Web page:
- It’s getting later in the cycle and time to weigh the rising risks, like trade, alongside the continued rewards, such as strong economic growth.
- Earnings growth has been stellar and remains a tailwind but be wary of a very high expectations bar heading into 2019.
- Trade concerns continue to dominate the headlines, but tighter monetary policy and financial conditions, alongside higher inflation, are also keeping stocks from making headway out of the range they’ve been in since February
Our key theme coming into this year was “it’s getting late,” in reference to the stage of the economic cycle. The key implications noted were the likelihood of rising inflation, tighter monetary policy and greater market volatility. Check. We have also been consistently highlighting protectionism and trade as a market and economic risk. Check.
Much like the fireworks that many enjoyed as you celebrated the Independence Day holiday, investors have been bombarded with lots of noise and smoke as of late. Stocks have pulled back from the top of the range, and volatility has increased. Risks of a damaging trade war have risen.
We are entering the second half of the year in the middle of the S&P 500’s trading range, which has been in place since the correction that began in late-January. Until the index takes out its January high, it’s considered to still be in correction mode. For what it’s worth, only the 1994-1995 correction went longer without turning into a bear market (20% decline or more, using the standard definition). If this was a typical correction, it would have been at or near new highs by now; and the longer that takes, the higher the likelihood that this correction gets worse before it gets better.
Incredibly, almost all of the gains in the S&P index this year have been as a result of only a few companies. Amazon, Netflix, Microsoft, Apple, Facebook, and Google, have contributed to approximately 98% of the gains. It is remarkable to see so few companies responsible for almost the entire move of the index.
Many who are brushing off a possible trade war often cite the limited impact of the currently-proposed tariffs on gross domestic product (GDP) growth. The problem with that argument is that it only considers “first order” effects; while not considering “second order” effects which include, most importantly, the impact on business and consumer confidence. Pessimism by economists about sliding down the slippery slope toward a trade war is already getting reflected in surveys, including those conducted by the National Association for Business Economics (NABE), The Wall Street Journal, Reuters and CNBC.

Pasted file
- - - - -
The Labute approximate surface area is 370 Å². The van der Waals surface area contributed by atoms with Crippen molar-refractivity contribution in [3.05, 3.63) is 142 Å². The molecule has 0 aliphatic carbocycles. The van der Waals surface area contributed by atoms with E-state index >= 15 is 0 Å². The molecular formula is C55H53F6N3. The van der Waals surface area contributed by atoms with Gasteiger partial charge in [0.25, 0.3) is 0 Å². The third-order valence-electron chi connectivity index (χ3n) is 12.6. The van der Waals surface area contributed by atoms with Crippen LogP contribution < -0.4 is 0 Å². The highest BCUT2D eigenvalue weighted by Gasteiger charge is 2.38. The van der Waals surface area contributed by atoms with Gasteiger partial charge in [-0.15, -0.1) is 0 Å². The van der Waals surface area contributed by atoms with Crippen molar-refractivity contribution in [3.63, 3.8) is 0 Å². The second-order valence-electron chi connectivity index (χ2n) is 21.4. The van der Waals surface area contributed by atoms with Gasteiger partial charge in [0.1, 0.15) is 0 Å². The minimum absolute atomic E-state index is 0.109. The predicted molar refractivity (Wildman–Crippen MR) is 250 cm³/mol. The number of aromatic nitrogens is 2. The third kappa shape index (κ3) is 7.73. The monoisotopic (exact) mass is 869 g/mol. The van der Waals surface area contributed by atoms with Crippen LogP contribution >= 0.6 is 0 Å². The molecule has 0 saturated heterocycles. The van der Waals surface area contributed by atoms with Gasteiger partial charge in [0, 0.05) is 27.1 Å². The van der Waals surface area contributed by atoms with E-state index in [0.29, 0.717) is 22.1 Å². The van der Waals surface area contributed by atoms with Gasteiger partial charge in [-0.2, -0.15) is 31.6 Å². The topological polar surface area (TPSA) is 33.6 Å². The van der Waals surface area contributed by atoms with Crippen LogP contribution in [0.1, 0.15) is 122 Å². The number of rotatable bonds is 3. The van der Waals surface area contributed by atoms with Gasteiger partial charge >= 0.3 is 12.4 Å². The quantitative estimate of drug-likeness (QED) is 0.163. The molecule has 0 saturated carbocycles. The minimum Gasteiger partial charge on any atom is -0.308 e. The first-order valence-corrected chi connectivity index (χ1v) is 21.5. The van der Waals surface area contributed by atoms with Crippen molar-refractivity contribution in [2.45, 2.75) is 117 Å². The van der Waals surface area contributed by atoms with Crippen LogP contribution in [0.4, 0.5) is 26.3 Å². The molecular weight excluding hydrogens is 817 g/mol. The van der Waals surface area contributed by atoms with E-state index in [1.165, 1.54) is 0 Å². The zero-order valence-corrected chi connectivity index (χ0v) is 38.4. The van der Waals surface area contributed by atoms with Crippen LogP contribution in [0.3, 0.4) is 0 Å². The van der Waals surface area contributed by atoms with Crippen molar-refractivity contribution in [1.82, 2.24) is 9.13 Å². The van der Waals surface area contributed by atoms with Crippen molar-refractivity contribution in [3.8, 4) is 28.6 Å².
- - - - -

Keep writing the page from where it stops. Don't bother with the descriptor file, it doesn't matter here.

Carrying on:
Contentious trade negotiations have occurred in the past, but the fact that they’re being played out so publicly is a new phenomenon resulting in rising trade-related market volatility.
Tax reform provided a huge jolt to earnings in the first quarter and to estimates for the remainder of this year. But comparisons will begin to get more difficult, so expect a slowing in the year-over-year growth rate in earnings. Aside from the simple math, there are also some high hurdles which earnings growth face in the near-to-medium term, including trade/tariff hits, rising labor and input costs, the strong dollar and rising interest rates.
Tighter monetary policy and financial conditions were pre-conditions for the increase in volatility this year; and that force is not likely dissipating any time soon. Please note that last year’s lack of volatility was the exception, not the rule. This year is more in keeping with the rule, and consistent with late-cycle tendencies.
With central banks retreating from the extraordinary policies put in place after the financial crisis, the amount of excess global liquidity is likely to shrink. That extra liquidity was a key factor holding down volatility and risk premia. As the process unwinds, we see the potential for a much more volatile stretch ahead of us.
Fiscal stimulus, both tax and regulatory reform, has had a material impact on the trajectory of both the economy and corporate earnings, and that tailwind should persist at least in the near term. However, with that sugar high comes the side effect of deteriorating budget deficits over the next decade. Public and non-financial corporate sectors’ debt has surged. This is both a risk, as rates continue to rise and interest payments balloon, and an impediment to economic growth due to the “crowding out” effect on other spending.
In early 2009, equities became extremely attractive from a risk/reward perspective, in spite of weak economic growth; because monetary policy was exceptionally easy, equity valuations were attractive and forward earnings expectations were bottoming at extreme lows. Fast-forward to today, and we see an economy that’s late in its up-cycle amid a tight labor market and tighter monetary policy. Perhaps not all of the good news is priced into the stock market, but the risk/reward proposition has unquestionably deteriorated.
With competing headwinds and tailwinds, the U.S. stock market has been largely range-bound since the January-February correction. If a few things go right in the near-term, including an easing of trade tensions, stocks could break out on the upside. But there are the aforementioned catalysts for a break out on the downside as well.
One thing that will always present in the stock market is uncertainty. As the famous investor Shelby M.C. Davis was quoted as saying, “History provides a crucial insight regarding market crises: they are inevitable, painful and ultimately surmountable.” So, with that said, we are not fearful of what lies ahead. Think long-term, maintain balance, and stay the course. We would welcome the opportunity to increase ownership of great companies, at more attractive prices, if a market downturn happens.
Anthony L. Christensen, CPWA®
President, Managing Partner